Fans of the Beatles were excited by a strange new album in 1976 – long after the band had split. Tony Barrell discovers why
THE SUNDAY TIMES, 2016
Myths cling to the story of the Beatles like stubborn barnacles on the hull of a weathered old galleon. There’s that utter nonsense about Paul dying in the 1960s and being replaced by a man who not only looked identical, but also played left-handed and somehow had just as much musical brilliance as the original. Then there’s that supposed put-down of Ringo Starr – “He isn’t even the best drummer in the Beatles” – which is often wrongly attributed to John Lennon.
In 1976, there was suddenly a big fuss about a new album by a mysterious band called Klaatu. Strangely, there were no band members listed or pictured on the sleeve, and the record was released on Capitol Records, which just happened to be the Beatles’ US label.
An American journalist called Steve Smith started the rumour mill grinding when he asked the question: “Could Klaatu be the Beatles?” The legendary British band had split up over six years before, but soon people started raving that they had secretly re-formed, or that the Klaatu record was a lost Fab Four LP, perhaps recorded sometime in 1966. For some unknown reason, the band had decided to veil their true identity for this new release. (This wasn’t a completely implausible idea: Paul had once written a song for the duo Peter and Gordon under a pseudonym, as an experiment to see how well it would do without the famous Lennon–McCartney imprimatur. And, of course, the Beatles had semi-pretended to be a different group, Sgt Pepper’s Lonely Hearts Club Band, for the legendary 1967 album of that name.)
Klaatu was the alien in The Day the Earth Stood Still, the 1951 film referenced on the cover of a Ringo Starr album
Speculation that Klaatu were the Beatles was fuelled by some tantalising details of the Klaatu record. One of the song titles, ‘Sub-Rosa Subway’, was strangely similar to the name of Paul McCartney and Wings’ LP from three years before, Red Rose Speedway. Klaatu was the name of the alien in The Day the Earth Stood Still, the 1951 film that was referenced on the cover of Ringo Starr’s album Goodnight Vienna, and another of the songs mentioned a “sentimental journey”, the title of another Ringo LP. The Klaatu album was originally titled 3:47 EST, and the running time of one of the Beatles’ finest songs, ‘All You Need Is Love’, just happens to be 3 minutes and 47 seconds.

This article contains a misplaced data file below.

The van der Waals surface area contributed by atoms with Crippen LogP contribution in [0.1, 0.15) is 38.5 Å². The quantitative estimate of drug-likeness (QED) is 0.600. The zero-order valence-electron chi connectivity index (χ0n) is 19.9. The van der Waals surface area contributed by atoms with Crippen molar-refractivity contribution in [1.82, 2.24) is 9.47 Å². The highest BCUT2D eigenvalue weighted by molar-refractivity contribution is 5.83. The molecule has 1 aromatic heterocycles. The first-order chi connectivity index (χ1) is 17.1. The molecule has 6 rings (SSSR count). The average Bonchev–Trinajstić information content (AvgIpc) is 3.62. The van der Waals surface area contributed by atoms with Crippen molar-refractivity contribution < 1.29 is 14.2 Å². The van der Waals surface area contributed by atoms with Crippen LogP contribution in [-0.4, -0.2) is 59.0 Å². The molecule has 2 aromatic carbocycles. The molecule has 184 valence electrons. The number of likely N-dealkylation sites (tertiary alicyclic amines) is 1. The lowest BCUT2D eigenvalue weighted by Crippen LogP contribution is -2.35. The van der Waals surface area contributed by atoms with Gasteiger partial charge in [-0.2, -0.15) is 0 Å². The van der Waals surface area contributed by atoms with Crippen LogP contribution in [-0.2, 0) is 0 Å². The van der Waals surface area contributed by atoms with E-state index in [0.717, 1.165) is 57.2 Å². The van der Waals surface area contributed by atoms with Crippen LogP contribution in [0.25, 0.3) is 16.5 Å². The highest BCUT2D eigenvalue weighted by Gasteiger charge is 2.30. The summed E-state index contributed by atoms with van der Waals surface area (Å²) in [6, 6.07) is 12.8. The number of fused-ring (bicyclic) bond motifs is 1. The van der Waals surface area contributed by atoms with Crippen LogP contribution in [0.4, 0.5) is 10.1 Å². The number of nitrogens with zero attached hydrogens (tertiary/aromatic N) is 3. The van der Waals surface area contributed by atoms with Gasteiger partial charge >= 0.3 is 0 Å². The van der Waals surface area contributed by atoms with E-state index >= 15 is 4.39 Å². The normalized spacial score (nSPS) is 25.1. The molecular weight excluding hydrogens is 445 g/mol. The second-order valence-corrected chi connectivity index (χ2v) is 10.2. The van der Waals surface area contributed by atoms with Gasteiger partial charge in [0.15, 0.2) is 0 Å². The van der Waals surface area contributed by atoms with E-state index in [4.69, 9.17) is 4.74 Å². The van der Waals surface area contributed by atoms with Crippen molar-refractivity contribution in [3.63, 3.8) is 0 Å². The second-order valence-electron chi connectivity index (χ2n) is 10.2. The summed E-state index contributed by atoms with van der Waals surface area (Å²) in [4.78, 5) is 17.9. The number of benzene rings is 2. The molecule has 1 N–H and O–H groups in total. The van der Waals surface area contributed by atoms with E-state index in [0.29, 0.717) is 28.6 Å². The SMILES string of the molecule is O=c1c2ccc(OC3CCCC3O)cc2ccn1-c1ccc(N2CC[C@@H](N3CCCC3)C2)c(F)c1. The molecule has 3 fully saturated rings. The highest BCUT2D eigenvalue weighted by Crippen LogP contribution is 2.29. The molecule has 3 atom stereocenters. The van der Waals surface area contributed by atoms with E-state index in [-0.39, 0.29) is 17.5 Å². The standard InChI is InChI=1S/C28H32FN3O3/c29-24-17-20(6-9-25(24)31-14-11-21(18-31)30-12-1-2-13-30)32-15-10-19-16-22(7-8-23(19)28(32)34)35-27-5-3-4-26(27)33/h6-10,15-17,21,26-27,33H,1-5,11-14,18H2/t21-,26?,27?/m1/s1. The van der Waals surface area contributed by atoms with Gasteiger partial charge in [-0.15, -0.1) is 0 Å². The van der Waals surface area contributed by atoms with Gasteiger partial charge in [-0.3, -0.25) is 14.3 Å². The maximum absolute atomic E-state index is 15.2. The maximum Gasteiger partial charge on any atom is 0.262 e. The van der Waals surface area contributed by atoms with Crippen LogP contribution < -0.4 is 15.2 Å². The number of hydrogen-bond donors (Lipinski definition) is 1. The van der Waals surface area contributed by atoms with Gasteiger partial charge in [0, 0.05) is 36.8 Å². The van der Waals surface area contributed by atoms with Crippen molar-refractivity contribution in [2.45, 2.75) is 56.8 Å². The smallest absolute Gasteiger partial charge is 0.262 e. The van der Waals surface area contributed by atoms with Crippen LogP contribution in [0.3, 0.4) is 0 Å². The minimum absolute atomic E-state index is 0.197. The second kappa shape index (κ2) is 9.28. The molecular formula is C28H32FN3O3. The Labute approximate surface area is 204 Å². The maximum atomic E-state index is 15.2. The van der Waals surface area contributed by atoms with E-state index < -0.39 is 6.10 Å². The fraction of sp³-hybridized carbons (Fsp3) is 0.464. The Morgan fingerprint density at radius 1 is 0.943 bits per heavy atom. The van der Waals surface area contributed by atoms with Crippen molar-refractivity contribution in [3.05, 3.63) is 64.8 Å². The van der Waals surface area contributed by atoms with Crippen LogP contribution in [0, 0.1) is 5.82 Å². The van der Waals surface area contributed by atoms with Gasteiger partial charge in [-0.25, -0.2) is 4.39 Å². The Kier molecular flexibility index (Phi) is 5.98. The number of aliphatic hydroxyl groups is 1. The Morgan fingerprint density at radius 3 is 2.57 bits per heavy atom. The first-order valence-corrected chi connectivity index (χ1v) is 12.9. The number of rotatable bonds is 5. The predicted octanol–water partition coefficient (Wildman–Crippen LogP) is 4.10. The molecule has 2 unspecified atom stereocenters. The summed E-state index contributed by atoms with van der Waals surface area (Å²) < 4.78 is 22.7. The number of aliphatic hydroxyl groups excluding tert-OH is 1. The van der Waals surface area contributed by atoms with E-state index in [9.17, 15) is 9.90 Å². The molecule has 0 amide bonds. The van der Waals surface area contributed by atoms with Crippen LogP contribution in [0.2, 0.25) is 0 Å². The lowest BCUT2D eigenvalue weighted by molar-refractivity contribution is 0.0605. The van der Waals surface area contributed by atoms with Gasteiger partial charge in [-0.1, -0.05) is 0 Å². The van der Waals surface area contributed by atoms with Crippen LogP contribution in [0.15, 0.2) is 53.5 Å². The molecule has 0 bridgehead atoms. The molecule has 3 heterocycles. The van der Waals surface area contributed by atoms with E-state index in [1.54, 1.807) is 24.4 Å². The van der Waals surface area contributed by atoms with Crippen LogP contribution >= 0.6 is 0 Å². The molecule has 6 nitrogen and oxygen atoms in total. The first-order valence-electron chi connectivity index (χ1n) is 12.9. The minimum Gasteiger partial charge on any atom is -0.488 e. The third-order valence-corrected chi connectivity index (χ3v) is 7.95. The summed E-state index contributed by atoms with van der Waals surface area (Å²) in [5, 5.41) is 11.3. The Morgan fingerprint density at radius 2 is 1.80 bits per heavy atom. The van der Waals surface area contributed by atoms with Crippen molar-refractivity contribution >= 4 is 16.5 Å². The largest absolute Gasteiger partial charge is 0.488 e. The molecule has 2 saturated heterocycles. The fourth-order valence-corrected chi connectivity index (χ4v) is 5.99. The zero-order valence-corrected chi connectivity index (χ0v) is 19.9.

Not everybody believed the hype, and some people had fun with it. A British music paper demonstrated how easy it was to infer Beatle connections just about anywhere, when it jokingly seized on a terrible album of music from The Waltons TV series as another “secret Beatles LP”. The reviewer pointed out that Paul McCartney had been born at Liverpool’s Walton Hospital, and that one of the tracks on the Waltons record was ‘Mimicry’, in whose title was concealed the name of the aunt who had brought up John Lennon.
Klaatu hadn’t meant to cause such a brouhaha: they had merely wanted their prog-rock music to speak for itself
In fact, the Klaatu album was made by three little-known Canadians called John Woloschuk, Dee Long and Terry Draper. They hadn’t meant to cause such a brouhaha: they had merely wanted their prog-rock music to “speak for itself”. But the controversy ensured that their LP received a lot of attention. And the year after its release, the album’s best track – ‘Calling Occupants of Interplanetary Craft’ – was covered by the Carpenters, and became the weirdest hit that the middle-of-the-road brother-and-sister duo ever had. ♦
© 2016 Tony Barrell
Tony Barrell’s acclaimed new book, Beatlemania, is available across the world.